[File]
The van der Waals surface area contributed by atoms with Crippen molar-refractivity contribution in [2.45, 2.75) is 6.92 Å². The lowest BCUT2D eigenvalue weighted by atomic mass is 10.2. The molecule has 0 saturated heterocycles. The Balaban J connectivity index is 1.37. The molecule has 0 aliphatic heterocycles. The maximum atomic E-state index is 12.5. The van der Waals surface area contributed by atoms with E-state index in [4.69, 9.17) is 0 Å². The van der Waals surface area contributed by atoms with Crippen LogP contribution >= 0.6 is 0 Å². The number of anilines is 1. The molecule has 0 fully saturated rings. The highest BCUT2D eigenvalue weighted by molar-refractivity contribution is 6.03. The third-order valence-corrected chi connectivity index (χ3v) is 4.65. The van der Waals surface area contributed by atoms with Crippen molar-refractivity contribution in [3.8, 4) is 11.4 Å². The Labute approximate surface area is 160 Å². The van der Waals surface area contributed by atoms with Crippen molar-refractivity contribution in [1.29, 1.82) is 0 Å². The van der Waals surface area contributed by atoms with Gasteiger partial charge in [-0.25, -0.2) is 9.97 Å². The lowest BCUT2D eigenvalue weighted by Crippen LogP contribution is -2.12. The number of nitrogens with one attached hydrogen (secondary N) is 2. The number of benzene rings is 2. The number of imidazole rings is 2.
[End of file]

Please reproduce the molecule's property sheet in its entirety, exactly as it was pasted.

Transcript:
The van der Waals surface area contributed by atoms with Crippen molar-refractivity contribution in [2.45, 2.75) is 6.92 Å². The lowest BCUT2D eigenvalue weighted by atomic mass is 10.2. The molecule has 0 saturated heterocycles. The Balaban J connectivity index is 1.37. The molecule has 0 aliphatic heterocycles. The maximum atomic E-state index is 12.5. The van der Waals surface area contributed by atoms with E-state index in [4.69, 9.17) is 0 Å². The van der Waals surface area contributed by atoms with Crippen LogP contribution >= 0.6 is 0 Å². The number of anilines is 1. The molecule has 0 fully saturated rings. The highest BCUT2D eigenvalue weighted by molar-refractivity contribution is 6.03. The third-order valence-corrected chi connectivity index (χ3v) is 4.65. The van der Waals surface area contributed by atoms with Crippen molar-refractivity contribution in [3.8, 4) is 11.4 Å². The Labute approximate surface area is 160 Å². The van der Waals surface area contributed by atoms with Crippen molar-refractivity contribution in [1.29, 1.82) is 0 Å². The van der Waals surface area contributed by atoms with Gasteiger partial charge in [-0.25, -0.2) is 9.97 Å². The lowest BCUT2D eigenvalue weighted by Crippen LogP contribution is -2.12. The number of nitrogens with one attached hydrogen (secondary N) is 2. The number of benzene rings is 2. The number of imidazole rings is 2.